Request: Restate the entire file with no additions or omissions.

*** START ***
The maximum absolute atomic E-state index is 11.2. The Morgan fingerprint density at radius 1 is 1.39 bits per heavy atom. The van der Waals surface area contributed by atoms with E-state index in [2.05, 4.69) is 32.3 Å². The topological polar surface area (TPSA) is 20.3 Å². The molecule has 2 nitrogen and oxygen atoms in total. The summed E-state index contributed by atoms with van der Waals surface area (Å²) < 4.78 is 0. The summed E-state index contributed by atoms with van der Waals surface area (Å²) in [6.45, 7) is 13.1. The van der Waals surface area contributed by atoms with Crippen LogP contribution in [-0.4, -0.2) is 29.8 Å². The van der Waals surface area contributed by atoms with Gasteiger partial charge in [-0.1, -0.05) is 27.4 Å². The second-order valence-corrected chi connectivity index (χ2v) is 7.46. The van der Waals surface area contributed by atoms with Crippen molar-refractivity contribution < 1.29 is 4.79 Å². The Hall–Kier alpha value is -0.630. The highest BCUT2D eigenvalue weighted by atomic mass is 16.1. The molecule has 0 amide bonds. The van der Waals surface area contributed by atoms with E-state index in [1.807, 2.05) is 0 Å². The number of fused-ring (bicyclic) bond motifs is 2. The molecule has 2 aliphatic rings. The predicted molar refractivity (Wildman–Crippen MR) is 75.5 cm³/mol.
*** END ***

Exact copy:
The maximum absolute atomic E-state index is 11.2. The Morgan fingerprint density at radius 1 is 1.39 bits per heavy atom. The van der Waals surface area contributed by atoms with E-state index in [2.05, 4.69) is 32.3 Å². The topological polar surface area (TPSA) is 20.3 Å². The molecule has 2 nitrogen and oxygen atoms in total. The summed E-state index contributed by atoms with van der Waals surface area (Å²) < 4.78 is 0. The summed E-state index contributed by atoms with van der Waals surface area (Å²) in [6.45, 7) is 13.1. The van der Waals surface area contributed by atoms with Crippen LogP contribution in [-0.4, -0.2) is 29.8 Å². The van der Waals surface area contributed by atoms with Gasteiger partial charge in [-0.1, -0.05) is 27.4 Å². The second-order valence-corrected chi connectivity index (χ2v) is 7.46. The van der Waals surface area contributed by atoms with Crippen molar-refractivity contribution < 1.29 is 4.79 Å². The Hall–Kier alpha value is -0.630. The highest BCUT2D eigenvalue weighted by atomic mass is 16.1. The molecule has 0 amide bonds. The van der Waals surface area contributed by atoms with E-state index in [1.807, 2.05) is 0 Å². The number of fused-ring (bicyclic) bond motifs is 2. The molecule has 2 aliphatic rings. The predicted molar refractivity (Wildman–Crippen MR) is 75.5 cm³/mol.